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Planning Commission throws support behind Springdale Green development

Tuesday, March 30, 2021 by Jonathan Lee

The Planning Commission last Tuesday recommended rezoning a 30-acre brownfield site in East Austin to make way for Springdale Green, a proposed 800,000-square-foot, mixed-use development.

The commission voted 7-4 to support Planned Unit Development zoning, though only at the current building footprint. City staffers support the rezoning, as does the Environmental Commission.

The development sits on a former tank farm that stored oil and gas, contaminating land despite protest from residents. “This is a really critical site in our environmental racism history,” said Commissioner Carmen Llanes Pulido, who grew up nearby.

The PUD zoning acts as a kind of density bonus, granting developers more height in exchange for certain benefits for projects that typically, though not always, sit on large tracts. The developer, Jay Paul Company, proposes two office buildings reaching 93 feet in height and a parking garage, which would exceed the current 60-foot cap, plus ground-floor retail.

The site layout that was presented at the meeting. Image courtesy Kimley-Horn.

To achieve PUD zoning, the project will provide $700,000 toward affordable housing, $250,000 for a nearby urban trail project, $75,000 for property tax assistance to East Austin residents and and over $400,000 to expand water detention facilities that will help fix existing flooding issues in the adjacent watershed. 

Springdale Green also plans to meet LEED green building standards. Other sustainability initiatives include limiting impervious cover to 50 percent of the site, removing invasive species from 15 acres of forest, and mitigating floods with rainwater cisterns and a large detention pond. A floodplain covers most of the property, forcing the buildings into a cluster near Springdale Road.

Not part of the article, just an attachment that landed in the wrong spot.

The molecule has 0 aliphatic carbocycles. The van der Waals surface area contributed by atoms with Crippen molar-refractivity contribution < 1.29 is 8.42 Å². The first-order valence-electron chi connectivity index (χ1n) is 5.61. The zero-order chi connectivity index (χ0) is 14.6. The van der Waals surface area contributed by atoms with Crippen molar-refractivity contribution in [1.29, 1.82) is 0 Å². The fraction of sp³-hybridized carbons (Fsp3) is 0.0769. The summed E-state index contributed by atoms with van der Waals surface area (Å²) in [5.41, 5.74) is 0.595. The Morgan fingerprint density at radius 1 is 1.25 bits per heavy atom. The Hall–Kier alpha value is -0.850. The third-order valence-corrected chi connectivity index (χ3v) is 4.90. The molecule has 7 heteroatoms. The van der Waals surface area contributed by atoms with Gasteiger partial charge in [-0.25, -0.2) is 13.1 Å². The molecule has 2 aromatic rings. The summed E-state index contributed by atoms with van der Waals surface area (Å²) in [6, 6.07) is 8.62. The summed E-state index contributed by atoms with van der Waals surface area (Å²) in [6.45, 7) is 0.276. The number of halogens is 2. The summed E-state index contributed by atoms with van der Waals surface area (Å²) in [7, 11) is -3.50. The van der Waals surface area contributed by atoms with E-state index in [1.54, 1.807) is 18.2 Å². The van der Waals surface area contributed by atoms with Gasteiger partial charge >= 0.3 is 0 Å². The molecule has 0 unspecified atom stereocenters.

The site’s history precludes residential development, even after remediation work by oil companies in the 1990s. Michael Whellan, the representative for the developer, said that the “truly extraordinary” cost of further remediating the site to allow housing makes doing so infeasible.

Some commissioners and neighbors were concerned that the increased height would conflict with the area’s single-family neighborhoods, paving the way for similar developments in a rapidly changing part of town.

Ben Ramirez, a volunteer with a neighborhood plan contact team, worried that the development would set a precedent of “skyscrapers in our single-family neighborhood.” Ramirez, as well as SANA, a nearby neighborhood association, prefer a 60-foot height limit on the project.

“The concerns of the neighborhood about precedent are well-founded,” Commissioner Rob Schneider said. “This is a big change.”

Others saw no problem with the height. “Especially in places like this, we shouldn’t be afraid of height,” Commissioner James Shieh said. Commissioner Joao Paulo Connolly asked Ramirez, “What harm does height cause?”

Whellan said the community benefits justify the increased height, adding, “We’re really proud of what we’re offering.”

Residents on Saucedo Street, who live closest to the development, are in favor of the project, including the increased height.

In order to address compatibility with homes on Saucedo Street, the developer plans to cap the height at 75 feet starting at 85 feet away from the houses before stepping up to 93 feet in height 140 feet from the houses.

The commission recommended that City Council mandate these setbacks in the PUD ordinance so that the developer can’t “squirrel away and come up with some other idea,” as Shieh put it. Council is set to hear the zoning case at its next meeting on April 8.

This story has been corrected to clarify the motion that passed, the types of buildings proposed by the project and to include information about the proposed water detention facilities.

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